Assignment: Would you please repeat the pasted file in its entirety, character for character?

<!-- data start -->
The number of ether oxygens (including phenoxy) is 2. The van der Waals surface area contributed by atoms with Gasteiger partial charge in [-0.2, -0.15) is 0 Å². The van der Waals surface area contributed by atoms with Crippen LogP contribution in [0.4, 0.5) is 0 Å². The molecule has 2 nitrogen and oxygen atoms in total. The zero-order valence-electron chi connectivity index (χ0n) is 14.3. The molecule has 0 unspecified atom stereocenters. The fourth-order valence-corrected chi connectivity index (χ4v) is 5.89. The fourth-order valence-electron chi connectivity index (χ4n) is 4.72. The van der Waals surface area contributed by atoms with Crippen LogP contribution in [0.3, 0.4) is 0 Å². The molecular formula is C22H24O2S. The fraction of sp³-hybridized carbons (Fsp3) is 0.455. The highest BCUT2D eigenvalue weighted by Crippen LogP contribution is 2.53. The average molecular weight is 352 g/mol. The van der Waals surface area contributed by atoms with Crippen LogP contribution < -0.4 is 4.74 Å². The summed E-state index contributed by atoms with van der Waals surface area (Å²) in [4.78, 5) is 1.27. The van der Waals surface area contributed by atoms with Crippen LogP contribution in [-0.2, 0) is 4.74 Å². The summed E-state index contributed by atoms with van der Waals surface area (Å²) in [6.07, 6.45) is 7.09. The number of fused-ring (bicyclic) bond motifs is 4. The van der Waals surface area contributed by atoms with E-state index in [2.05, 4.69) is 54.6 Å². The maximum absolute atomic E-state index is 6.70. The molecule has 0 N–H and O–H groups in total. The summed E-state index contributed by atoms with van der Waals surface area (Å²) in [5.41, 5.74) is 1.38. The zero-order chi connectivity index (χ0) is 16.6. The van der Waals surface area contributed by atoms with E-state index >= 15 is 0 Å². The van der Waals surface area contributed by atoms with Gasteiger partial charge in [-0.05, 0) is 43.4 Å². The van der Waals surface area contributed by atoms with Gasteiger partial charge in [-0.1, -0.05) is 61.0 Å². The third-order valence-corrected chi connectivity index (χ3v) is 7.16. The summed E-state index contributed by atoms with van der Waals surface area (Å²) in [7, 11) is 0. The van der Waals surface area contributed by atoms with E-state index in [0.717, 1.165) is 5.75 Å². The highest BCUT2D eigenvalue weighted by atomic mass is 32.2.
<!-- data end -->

The number of ether oxygens (including phenoxy) is 2. The van der Waals surface area contributed by atoms with Gasteiger partial charge in [-0.2, -0.15) is 0 Å². The van der Waals surface area contributed by atoms with Crippen LogP contribution in [0.4, 0.5) is 0 Å². The molecule has 2 nitrogen and oxygen atoms in total. The zero-order valence-electron chi connectivity index (χ0n) is 14.3. The molecule has 0 unspecified atom stereocenters. The fourth-order valence-corrected chi connectivity index (χ4v) is 5.89. The fourth-order valence-electron chi connectivity index (χ4n) is 4.72. The van der Waals surface area contributed by atoms with Crippen LogP contribution in [0.3, 0.4) is 0 Å². The molecular formula is C22H24O2S. The fraction of sp³-hybridized carbons (Fsp3) is 0.455. The highest BCUT2D eigenvalue weighted by Crippen LogP contribution is 2.53. The average molecular weight is 352 g/mol. The van der Waals surface area contributed by atoms with Crippen LogP contribution < -0.4 is 4.74 Å². The summed E-state index contributed by atoms with van der Waals surface area (Å²) in [4.78, 5) is 1.27. The van der Waals surface area contributed by atoms with Crippen LogP contribution in [-0.2, 0) is 4.74 Å². The summed E-state index contributed by atoms with van der Waals surface area (Å²) in [6.07, 6.45) is 7.09. The number of fused-ring (bicyclic) bond motifs is 4. The van der Waals surface area contributed by atoms with E-state index in [2.05, 4.69) is 54.6 Å². The maximum absolute atomic E-state index is 6.70. The molecule has 0 N–H and O–H groups in total. The summed E-state index contributed by atoms with van der Waals surface area (Å²) in [5.41, 5.74) is 1.38. The zero-order chi connectivity index (χ0) is 16.6. The van der Waals surface area contributed by atoms with E-state index >= 15 is 0 Å². The van der Waals surface area contributed by atoms with Gasteiger partial charge in [-0.05, 0) is 43.4 Å². The van der Waals surface area contributed by atoms with Gasteiger partial charge in [-0.1, -0.05) is 61.0 Å². The third-order valence-corrected chi connectivity index (χ3v) is 7.16. The summed E-state index contributed by atoms with van der Waals surface area (Å²) in [7, 11) is 0. The van der Waals surface area contributed by atoms with E-state index in [0.717, 1.165) is 5.75 Å². The highest BCUT2D eigenvalue weighted by atomic mass is 32.2.